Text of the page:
What sort of question will get me reasoned and intelligent answers here on Meta?
Well, the first part is to do research before asking for something. For example, the question "Relax syntax for inline hyperlinks" is poorly researched. Why? Because SO did not invent the syntax for inline hyperlinks, or for most of what we use. SO simply adopted Markdown; this pseudo-standard is what defines our syntax.
That changes the nature of the question. It isn't a simple, "let's make a small change". It is actually, "let's make this change in defiance of the widely-used Markdown 'standard'." That requires a lot more justification than personal preference for shorter lines.
To people who've been on the site, who've done the research, asking for such things is annoying. Just like it is on SO. So it's no surprise that a question that demonstrates little research effort received downvotes and no answers.
It is also a good idea to think through the effects of an idea before posting it. For example, "I should be allowed to answer closed questions" was railed against because it would have the effect of making question closure utterly meaningless. The OP did not seem to realize that the primary purpose of question closure is not to put "[on hold]" in the name, but instead to stop people from answering. That's a failure of research, but it would also be a failure of thinking about how such a change would impact the site.
Similarly, for people on this site who understand how the system works, it's rather off-putting for someone to appear and start claiming that we should make radical changes when they're unaware that their changes are indeed radical. These sorts of things tend to draw downvotes and bile.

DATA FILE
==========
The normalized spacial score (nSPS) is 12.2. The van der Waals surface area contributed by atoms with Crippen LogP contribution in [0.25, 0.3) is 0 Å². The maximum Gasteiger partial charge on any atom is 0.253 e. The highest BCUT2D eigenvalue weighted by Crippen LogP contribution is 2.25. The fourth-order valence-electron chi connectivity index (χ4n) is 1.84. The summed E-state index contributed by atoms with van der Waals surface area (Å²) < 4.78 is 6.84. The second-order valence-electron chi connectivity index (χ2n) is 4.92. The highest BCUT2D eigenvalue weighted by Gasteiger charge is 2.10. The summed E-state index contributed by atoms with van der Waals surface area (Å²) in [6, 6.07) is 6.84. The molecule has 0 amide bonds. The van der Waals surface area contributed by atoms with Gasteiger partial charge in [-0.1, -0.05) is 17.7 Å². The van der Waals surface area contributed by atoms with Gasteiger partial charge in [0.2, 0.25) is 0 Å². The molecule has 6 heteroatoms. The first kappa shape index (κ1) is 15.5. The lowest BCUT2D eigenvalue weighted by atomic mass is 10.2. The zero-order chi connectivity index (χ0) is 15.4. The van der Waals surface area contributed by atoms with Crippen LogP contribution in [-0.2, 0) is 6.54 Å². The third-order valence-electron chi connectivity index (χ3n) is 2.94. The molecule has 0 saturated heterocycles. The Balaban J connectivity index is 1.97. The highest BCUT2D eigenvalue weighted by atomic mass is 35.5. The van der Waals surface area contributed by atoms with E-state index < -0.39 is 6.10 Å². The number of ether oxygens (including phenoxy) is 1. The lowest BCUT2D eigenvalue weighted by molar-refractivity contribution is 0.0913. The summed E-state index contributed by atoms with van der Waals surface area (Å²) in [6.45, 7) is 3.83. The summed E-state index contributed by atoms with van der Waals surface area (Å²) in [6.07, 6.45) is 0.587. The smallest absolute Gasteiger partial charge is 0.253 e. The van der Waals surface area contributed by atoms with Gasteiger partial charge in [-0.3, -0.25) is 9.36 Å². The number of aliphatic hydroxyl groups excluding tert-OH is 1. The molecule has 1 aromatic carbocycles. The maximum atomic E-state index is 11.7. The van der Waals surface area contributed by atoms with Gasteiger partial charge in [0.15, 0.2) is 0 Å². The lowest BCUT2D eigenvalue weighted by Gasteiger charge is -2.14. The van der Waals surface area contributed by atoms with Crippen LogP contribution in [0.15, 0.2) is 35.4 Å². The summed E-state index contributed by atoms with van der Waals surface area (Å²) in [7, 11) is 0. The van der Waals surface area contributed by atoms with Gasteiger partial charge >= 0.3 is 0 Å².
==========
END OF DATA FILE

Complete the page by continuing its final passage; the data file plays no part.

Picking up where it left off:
It's also a good idea to focus on solving problems, rather than having meta-meta discussions. For example, "Questions where the author is the problem" is essentially a complaint that an issue that a long-standing issue hasn't been addressed. Well... yeah, we know that. Is the complaint going to get that changed? Odds are good, no, it will not. The case for the feature was better made on the original question, so the post amounts to very little.
Obviously, you've probably noticed that all these examples are highly downvoted posts of your own. There's a reason for that.
the comments don't dispute that my case is rock solid.
This is also the sort of thing that is likely to cause a negative reaction. You classify this feature request as a "rock solid" case.
Ignoring what was said about this post earlier... you didn't actually make a case at all. You merely declared that it should work the way you want it to. You state that the syntax exists as it does "for no ambiguity reason that I can see". But that's not a case for changing it.
Even if such a change wouldn't create ambiguity (and I don't know that it does), that's not an argument for actually making that change. It's merely an argument that, if the change were to be made, the grammar would still work out.
If you're going to argue for a change, you need to argue that the change is necessary. And the only need you show in that post is your own personal preferences.
That's not a "rock solid" case by any reasonable definition of that term.
I don't expect to have to provide "evidence" in my posts.
Well... why not? Evidence always helps. When you're asking someone to do something, it is never wrong to provide more than simple words. Evidence is how you can separate BS artists from people who actually know what they're talking about. Evidence makes arguments a lot more functional.
Evidence makes it clear who does and does not have a "rock solid" case.